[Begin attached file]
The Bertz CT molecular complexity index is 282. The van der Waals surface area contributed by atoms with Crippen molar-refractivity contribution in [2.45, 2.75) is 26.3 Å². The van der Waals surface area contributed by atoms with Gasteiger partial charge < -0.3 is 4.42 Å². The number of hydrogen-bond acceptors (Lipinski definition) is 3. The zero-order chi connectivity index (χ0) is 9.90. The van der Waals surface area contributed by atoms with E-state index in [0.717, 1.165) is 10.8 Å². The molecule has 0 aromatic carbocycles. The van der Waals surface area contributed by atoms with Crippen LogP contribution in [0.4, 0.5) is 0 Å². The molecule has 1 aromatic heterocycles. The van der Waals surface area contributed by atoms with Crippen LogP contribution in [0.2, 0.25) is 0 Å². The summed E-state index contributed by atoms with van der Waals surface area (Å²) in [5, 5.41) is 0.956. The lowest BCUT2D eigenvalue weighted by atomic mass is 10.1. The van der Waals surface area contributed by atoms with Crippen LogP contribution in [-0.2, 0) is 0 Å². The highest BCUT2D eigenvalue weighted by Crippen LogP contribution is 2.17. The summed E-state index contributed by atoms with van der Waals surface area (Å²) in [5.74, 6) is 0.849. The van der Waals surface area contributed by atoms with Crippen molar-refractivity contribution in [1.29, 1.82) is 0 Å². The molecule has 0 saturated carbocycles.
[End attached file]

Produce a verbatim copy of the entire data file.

The Bertz CT molecular complexity index is 282. The van der Waals surface area contributed by atoms with Crippen molar-refractivity contribution in [2.45, 2.75) is 26.3 Å². The van der Waals surface area contributed by atoms with Gasteiger partial charge < -0.3 is 4.42 Å². The number of hydrogen-bond acceptors (Lipinski definition) is 3. The zero-order chi connectivity index (χ0) is 9.90. The van der Waals surface area contributed by atoms with E-state index in [0.717, 1.165) is 10.8 Å². The molecule has 0 aromatic carbocycles. The van der Waals surface area contributed by atoms with Crippen LogP contribution in [0.4, 0.5) is 0 Å². The molecule has 1 aromatic heterocycles. The van der Waals surface area contributed by atoms with Crippen LogP contribution in [0.2, 0.25) is 0 Å². The summed E-state index contributed by atoms with van der Waals surface area (Å²) in [5, 5.41) is 0.956. The lowest BCUT2D eigenvalue weighted by atomic mass is 10.1. The van der Waals surface area contributed by atoms with Crippen LogP contribution in [-0.2, 0) is 0 Å². The highest BCUT2D eigenvalue weighted by Crippen LogP contribution is 2.17. The summed E-state index contributed by atoms with van der Waals surface area (Å²) in [5.74, 6) is 0.849. The van der Waals surface area contributed by atoms with Crippen molar-refractivity contribution in [1.29, 1.82) is 0 Å². The molecule has 0 saturated carbocycles.